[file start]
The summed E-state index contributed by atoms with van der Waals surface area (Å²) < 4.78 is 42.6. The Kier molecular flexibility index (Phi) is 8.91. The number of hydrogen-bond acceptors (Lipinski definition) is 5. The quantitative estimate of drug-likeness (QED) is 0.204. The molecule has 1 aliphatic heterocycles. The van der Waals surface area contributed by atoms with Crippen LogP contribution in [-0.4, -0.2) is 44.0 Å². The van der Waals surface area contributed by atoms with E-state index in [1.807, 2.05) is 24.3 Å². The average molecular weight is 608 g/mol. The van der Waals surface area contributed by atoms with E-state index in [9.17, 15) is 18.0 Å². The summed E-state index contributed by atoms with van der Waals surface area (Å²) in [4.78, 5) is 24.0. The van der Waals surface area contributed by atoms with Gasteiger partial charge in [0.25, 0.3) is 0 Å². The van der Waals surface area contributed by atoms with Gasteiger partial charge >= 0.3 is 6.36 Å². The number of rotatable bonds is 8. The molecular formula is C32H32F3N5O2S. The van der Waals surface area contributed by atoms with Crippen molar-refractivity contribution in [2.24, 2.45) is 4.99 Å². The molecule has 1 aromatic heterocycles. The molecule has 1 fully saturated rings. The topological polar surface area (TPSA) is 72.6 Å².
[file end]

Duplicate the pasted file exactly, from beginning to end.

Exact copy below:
The summed E-state index contributed by atoms with van der Waals surface area (Å²) < 4.78 is 42.6. The Kier molecular flexibility index (Phi) is 8.91. The number of hydrogen-bond acceptors (Lipinski definition) is 5. The quantitative estimate of drug-likeness (QED) is 0.204. The molecule has 1 aliphatic heterocycles. The van der Waals surface area contributed by atoms with Crippen LogP contribution in [-0.4, -0.2) is 44.0 Å². The van der Waals surface area contributed by atoms with E-state index in [1.807, 2.05) is 24.3 Å². The average molecular weight is 608 g/mol. The van der Waals surface area contributed by atoms with E-state index in [9.17, 15) is 18.0 Å². The summed E-state index contributed by atoms with van der Waals surface area (Å²) in [4.78, 5) is 24.0. The van der Waals surface area contributed by atoms with Gasteiger partial charge in [0.25, 0.3) is 0 Å². The van der Waals surface area contributed by atoms with Gasteiger partial charge >= 0.3 is 6.36 Å². The number of rotatable bonds is 8. The molecular formula is C32H32F3N5O2S. The van der Waals surface area contributed by atoms with Crippen molar-refractivity contribution in [2.24, 2.45) is 4.99 Å². The molecule has 1 aromatic heterocycles. The molecule has 1 fully saturated rings. The topological polar surface area (TPSA) is 72.6 Å².